The Free Radical or Oxidative Stress Theory of Aging is one of the most popular theories in aging research and has been extensively studied over the past several decades. However, recent evidence using transgenic/knockout mice that overexpress or down-regulate antioxidant enzymes challenge the veracity of this theory since the animals show no increase or decrease in lifespan. These results seriously call into question the role of oxidative damage/stress in the aging process in mammals. Therefore, the theory requires significant modifications if we are to understand the relationship between aging and the regulation of oxidative stress. Our laboratory has been examining the impacts of thioredoxins (Trxs), in the cytosol and mitochondria, on aging and age-related diseases. Our data from mice that are either up-regulating or down-regulating Trx in different cellular compartments, that is, the cytosol or mitochondria, could shed some light on the role of oxidative stress and its pathophysiological effects. The results generated from our lab and others may indicate that: 1) changes in oxidative stress and the redox state in the cytosol, mitochondria or nucleus might play different roles in the aging process; 2) the role of oxidative stress and redox state could have different pathophysiological consequences in different tissues/cells, for example, mitotic vs. post-mitotic; 3) oxidative stress could have different pathophysiological impacts in young and old animals; and 4) the pathophysiological roles of oxidative stress and redox state could be controlled through changes in redox-sensitive signaling, which could have more diverse effects on pathophysiology than the accumulation of oxidative damage to various molecules. To critically test the role of oxidative stress on aging and age-related diseases, further study is required using animal models that regulate oxidative stress levels differently in each cellular compartment, each tissue/organ, and/or at different stages of life (young, middle and old) to change redox sensitive signaling pathways.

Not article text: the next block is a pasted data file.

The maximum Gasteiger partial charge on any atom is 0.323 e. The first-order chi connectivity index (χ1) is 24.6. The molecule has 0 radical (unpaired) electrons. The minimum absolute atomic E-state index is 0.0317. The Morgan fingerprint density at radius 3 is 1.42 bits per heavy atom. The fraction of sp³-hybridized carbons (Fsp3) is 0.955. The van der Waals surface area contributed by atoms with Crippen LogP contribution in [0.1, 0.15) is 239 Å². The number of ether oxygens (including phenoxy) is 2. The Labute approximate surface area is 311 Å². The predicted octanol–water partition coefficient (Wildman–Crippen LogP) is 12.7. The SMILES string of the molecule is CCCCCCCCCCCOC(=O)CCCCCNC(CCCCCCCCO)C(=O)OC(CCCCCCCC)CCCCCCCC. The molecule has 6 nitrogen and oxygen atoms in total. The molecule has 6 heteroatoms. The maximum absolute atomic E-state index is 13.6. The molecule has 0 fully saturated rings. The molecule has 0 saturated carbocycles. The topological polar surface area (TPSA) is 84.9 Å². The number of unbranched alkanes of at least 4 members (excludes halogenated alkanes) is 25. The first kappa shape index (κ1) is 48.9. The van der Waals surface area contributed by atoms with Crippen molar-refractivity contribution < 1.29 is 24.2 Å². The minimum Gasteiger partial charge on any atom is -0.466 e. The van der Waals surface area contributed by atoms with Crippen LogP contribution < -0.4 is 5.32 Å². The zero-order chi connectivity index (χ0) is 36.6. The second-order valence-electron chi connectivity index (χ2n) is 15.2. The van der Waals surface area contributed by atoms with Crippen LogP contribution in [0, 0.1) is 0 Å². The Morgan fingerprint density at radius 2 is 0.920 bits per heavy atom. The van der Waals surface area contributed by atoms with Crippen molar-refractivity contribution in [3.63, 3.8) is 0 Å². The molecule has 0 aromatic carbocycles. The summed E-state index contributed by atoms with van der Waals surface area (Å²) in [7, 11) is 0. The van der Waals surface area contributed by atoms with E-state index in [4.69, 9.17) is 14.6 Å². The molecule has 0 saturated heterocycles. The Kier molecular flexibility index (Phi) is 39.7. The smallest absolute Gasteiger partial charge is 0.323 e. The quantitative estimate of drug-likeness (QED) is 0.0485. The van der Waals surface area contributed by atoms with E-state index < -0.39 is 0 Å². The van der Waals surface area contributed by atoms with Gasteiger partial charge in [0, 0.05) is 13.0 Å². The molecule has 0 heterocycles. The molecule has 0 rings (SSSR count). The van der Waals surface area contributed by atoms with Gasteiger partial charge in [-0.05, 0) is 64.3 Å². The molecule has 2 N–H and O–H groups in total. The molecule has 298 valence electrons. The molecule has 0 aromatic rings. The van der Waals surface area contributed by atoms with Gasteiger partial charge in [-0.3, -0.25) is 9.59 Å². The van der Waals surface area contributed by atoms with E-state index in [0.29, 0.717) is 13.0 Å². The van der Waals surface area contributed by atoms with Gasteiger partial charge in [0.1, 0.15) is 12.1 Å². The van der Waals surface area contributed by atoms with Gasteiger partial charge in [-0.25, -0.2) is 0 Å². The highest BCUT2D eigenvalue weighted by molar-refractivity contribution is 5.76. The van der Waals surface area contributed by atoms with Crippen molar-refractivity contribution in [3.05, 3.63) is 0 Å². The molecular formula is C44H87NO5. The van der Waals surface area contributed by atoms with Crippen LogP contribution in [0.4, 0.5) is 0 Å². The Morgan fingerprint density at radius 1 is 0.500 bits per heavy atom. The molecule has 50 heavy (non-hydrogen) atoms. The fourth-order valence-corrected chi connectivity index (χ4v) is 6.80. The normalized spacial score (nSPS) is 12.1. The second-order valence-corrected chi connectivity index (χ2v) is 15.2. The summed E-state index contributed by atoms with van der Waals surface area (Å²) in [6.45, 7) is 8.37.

Thioredoxin; Transgenic mouse; Knockout mouse; Oxidative stress; Cancer; aging
The primary purpose of the present set of studies was to provide a direct comparison of the effects of the angiotensin-converting enzyme inhibitor enalapril and the angiotensin receptor blocker losartan on body composition, physical performance, and muscle quality when administered late in life to aged rats. Overall, enalapril treatment consistently attenuated age-related increases in adiposity relative to both placebo and losartan. The maximal effect was achieved after 3 months of treatment (between 24 and 27 months of age), at a dose of 40 mg/kg and was observed in the absence of any changes in physical activity, body temperature, or food intake. In addition, the reduction in fat mass was not due to changes in pathology given that enalapril attenuated age-related increases in tumor development relative to placebo- and losartan-treated animals. Both enalapril and losartan attenuated age-related decreases in grip strength, suggesting that changes in body composition appear dissociated from improvements in physical function and may reflect a differential impact of enalapril and losartan on muscle quality. To link changes in adiposity to improvements in skeletal muscle quality, we performed gene array analyses to generate hypotheses regarding cell signaling pathways altered with enalapril treatment. Based on these results, our primary follow-up pathway was mitochondria-mediated apoptosis of myocytes. Relative to losartan- and placebo-treated rats, only enalapril decreased DNA fragmentation and caspase-dependent apoptotic signaling. These data suggest that attenuation of the severity of skeletal muscle apoptosis promoted by enalapril may represent a distinct mechanism through which this compound improves muscle strength/quality.
Age-related adiposity; Body composition; Sarcopenia; Renin–angiotensin system; Physical function; Muscle quality